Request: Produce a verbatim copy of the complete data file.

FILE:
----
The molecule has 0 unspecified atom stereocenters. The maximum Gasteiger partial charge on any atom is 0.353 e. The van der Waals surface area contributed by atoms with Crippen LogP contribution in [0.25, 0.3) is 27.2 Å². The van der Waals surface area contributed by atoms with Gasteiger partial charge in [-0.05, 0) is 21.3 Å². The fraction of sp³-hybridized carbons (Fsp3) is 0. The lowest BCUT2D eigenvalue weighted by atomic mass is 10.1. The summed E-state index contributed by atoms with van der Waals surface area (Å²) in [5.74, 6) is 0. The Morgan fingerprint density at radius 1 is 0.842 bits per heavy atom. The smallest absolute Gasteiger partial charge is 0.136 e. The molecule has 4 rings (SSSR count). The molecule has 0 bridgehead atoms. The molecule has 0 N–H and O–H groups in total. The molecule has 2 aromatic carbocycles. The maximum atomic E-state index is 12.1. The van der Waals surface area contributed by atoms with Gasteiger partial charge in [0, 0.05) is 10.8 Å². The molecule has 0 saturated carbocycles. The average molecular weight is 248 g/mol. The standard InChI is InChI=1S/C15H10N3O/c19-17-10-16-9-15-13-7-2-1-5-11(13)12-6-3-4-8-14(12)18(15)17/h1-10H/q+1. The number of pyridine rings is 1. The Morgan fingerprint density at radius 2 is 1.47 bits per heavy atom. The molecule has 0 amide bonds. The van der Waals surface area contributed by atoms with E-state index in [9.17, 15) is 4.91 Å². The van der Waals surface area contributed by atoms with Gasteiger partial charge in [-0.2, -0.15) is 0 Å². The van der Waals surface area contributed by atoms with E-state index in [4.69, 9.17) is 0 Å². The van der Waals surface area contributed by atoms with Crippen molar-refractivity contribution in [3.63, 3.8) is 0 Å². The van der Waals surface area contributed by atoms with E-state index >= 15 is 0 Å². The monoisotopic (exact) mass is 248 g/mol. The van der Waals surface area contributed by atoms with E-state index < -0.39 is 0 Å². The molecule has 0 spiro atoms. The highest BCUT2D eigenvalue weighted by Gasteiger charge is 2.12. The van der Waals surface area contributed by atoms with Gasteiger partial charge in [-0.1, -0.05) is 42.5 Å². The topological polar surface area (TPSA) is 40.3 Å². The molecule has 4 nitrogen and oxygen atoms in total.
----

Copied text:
The molecule has 0 unspecified atom stereocenters. The maximum Gasteiger partial charge on any atom is 0.353 e. The van der Waals surface area contributed by atoms with Crippen LogP contribution in [0.25, 0.3) is 27.2 Å². The van der Waals surface area contributed by atoms with Gasteiger partial charge in [-0.05, 0) is 21.3 Å². The fraction of sp³-hybridized carbons (Fsp3) is 0. The lowest BCUT2D eigenvalue weighted by atomic mass is 10.1. The summed E-state index contributed by atoms with van der Waals surface area (Å²) in [5.74, 6) is 0. The Morgan fingerprint density at radius 1 is 0.842 bits per heavy atom. The smallest absolute Gasteiger partial charge is 0.136 e. The molecule has 4 rings (SSSR count). The molecule has 0 bridgehead atoms. The molecule has 0 N–H and O–H groups in total. The molecule has 2 aromatic carbocycles. The maximum atomic E-state index is 12.1. The van der Waals surface area contributed by atoms with Gasteiger partial charge in [0, 0.05) is 10.8 Å². The molecule has 0 saturated carbocycles. The average molecular weight is 248 g/mol. The standard InChI is InChI=1S/C15H10N3O/c19-17-10-16-9-15-13-7-2-1-5-11(13)12-6-3-4-8-14(12)18(15)17/h1-10H/q+1. The number of pyridine rings is 1. The Morgan fingerprint density at radius 2 is 1.47 bits per heavy atom. The molecule has 0 amide bonds. The van der Waals surface area contributed by atoms with E-state index in [9.17, 15) is 4.91 Å². The van der Waals surface area contributed by atoms with Gasteiger partial charge in [-0.2, -0.15) is 0 Å². The van der Waals surface area contributed by atoms with E-state index in [4.69, 9.17) is 0 Å². The van der Waals surface area contributed by atoms with Crippen molar-refractivity contribution in [3.63, 3.8) is 0 Å². The van der Waals surface area contributed by atoms with E-state index >= 15 is 0 Å². The monoisotopic (exact) mass is 248 g/mol. The van der Waals surface area contributed by atoms with E-state index < -0.39 is 0 Å². The molecule has 0 spiro atoms. The highest BCUT2D eigenvalue weighted by Gasteiger charge is 2.12. The van der Waals surface area contributed by atoms with Gasteiger partial charge in [-0.1, -0.05) is 42.5 Å². The topological polar surface area (TPSA) is 40.3 Å². The molecule has 4 nitrogen and oxygen atoms in total.